Whenever I fail at something, I tell myself that it could have been worse, but it wasn't. No matter how bad it may seem at that time, we must learn not to be discouraged by the results of our actions.

'I'd like all parents to give their children the freedom to decide what they want'

Image: Image for representational purposes only
Photographs: Sahil Salvi

The IIMs have decided to hike their fees for the incoming batch. How does it affect you?

Frankly, I never considered the fees of any of these institutes as an obstacle to my career. On a positive note, I feel that students who are worried must also take into account that these are the best management institutes of the country.

If you were to compare the fees with some of the private b-schools, you'd realise that the same facilities come at a subsidised rate in government-backed schools like the IITs and IIMs. Students studying at any of these institutes will agree that they provide the best in education and give the best value for money.

How are you preparing for the upcoming GD/PI rounds?

No overwhelming preparations as such, because I had started preparing for interviews ahead of the campus placement in December last year. I read the newspapers and stay up- to-date on the recent happenings just like always.

I am particularly working to improve my presentation skills -- how to express my ideas and opinions better -- because I feel the b-school panel will be testing our communication and presentation skills for selection.

What are your future plans?

I want to pursue an MBA from one the IIMs -- A, B or C. However, my ultimate aim is to may be join a conglomerate like the Tata group and work with the best brains in the industry.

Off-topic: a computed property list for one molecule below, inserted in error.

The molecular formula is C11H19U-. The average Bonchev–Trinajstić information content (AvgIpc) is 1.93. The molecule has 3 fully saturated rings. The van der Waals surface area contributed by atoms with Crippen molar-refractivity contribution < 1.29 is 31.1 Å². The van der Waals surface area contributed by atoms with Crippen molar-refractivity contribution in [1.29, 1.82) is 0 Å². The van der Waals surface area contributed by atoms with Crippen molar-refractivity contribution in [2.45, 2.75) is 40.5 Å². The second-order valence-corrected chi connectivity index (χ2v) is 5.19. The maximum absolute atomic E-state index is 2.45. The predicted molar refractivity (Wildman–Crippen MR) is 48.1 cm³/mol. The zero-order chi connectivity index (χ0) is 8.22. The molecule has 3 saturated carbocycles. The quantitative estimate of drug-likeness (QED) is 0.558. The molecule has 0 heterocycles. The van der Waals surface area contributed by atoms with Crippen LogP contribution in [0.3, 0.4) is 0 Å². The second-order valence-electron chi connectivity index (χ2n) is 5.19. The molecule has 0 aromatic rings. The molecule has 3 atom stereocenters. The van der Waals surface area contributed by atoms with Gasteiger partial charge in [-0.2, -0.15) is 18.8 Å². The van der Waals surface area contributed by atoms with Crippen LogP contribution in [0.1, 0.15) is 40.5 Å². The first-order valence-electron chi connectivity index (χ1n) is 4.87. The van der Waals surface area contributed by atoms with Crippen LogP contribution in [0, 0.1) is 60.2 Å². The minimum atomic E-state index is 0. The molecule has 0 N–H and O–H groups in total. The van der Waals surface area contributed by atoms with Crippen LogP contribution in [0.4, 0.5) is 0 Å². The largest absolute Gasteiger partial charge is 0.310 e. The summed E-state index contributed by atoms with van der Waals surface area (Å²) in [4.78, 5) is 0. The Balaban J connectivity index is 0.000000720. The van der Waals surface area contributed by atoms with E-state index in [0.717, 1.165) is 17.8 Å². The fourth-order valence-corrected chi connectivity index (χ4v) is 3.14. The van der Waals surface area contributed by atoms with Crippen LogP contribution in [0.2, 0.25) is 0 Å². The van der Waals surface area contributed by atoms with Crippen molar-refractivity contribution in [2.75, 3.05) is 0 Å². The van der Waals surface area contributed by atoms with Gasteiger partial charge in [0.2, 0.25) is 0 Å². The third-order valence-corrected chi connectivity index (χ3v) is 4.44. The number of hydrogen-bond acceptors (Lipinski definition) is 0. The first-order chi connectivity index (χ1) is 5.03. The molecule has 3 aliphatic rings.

I want to be part of a project which deals with improving the processing technologies -- one that will help me work towards delivering a better product to the consumer.

I want to be a leader and help the people in my team think and express their ideas freely.

Your advice to CAT aspirants?

CAT is not a very difficult test to crack, provided your concepts are clear. To improve your vocabulary, read as much as you can.

Focus on maximising your efforts and solve more question papers so that you have an idea of what questions to expect. Besides learning new concepts, also work on your weak areas and learn from your mistakes.

How do you unwind?

I read non-fiction, and mostly autobiographies. I have enjoyed read Steve Jobs' autobiography by Walter Isaacson and Lance Amstrong's It's Not About The Bike.

I also enjoy playing chess and table tennis.

Please recommend some books for our young readers.

I have read many good ones, but The Last Lecture by Randy Pausch is one of the most inspiring books I have read to date. In the book, the protagonist, a professor of science, is diagnosed with cancer and has six months to live. He delivers a lecture on how to achieve one's childhood dreams -- it sends an inspiring message to anyone who reads it. I strongly recommend the book.

Your message to youngsters and parents?

To young readers, I'd say, don't be disheartened if you fail at something. Think of it as an opportunity to work towards creating or achieving something better. Be happy with what you have and excel in that.

I'd like all parents to give their children the freedom to decide what they want, just like my parents did.

As elders, they must also have faith in their children that they will not choose something wrong and even if they did, they'll have the courage to accept failure and move ahead in their lives.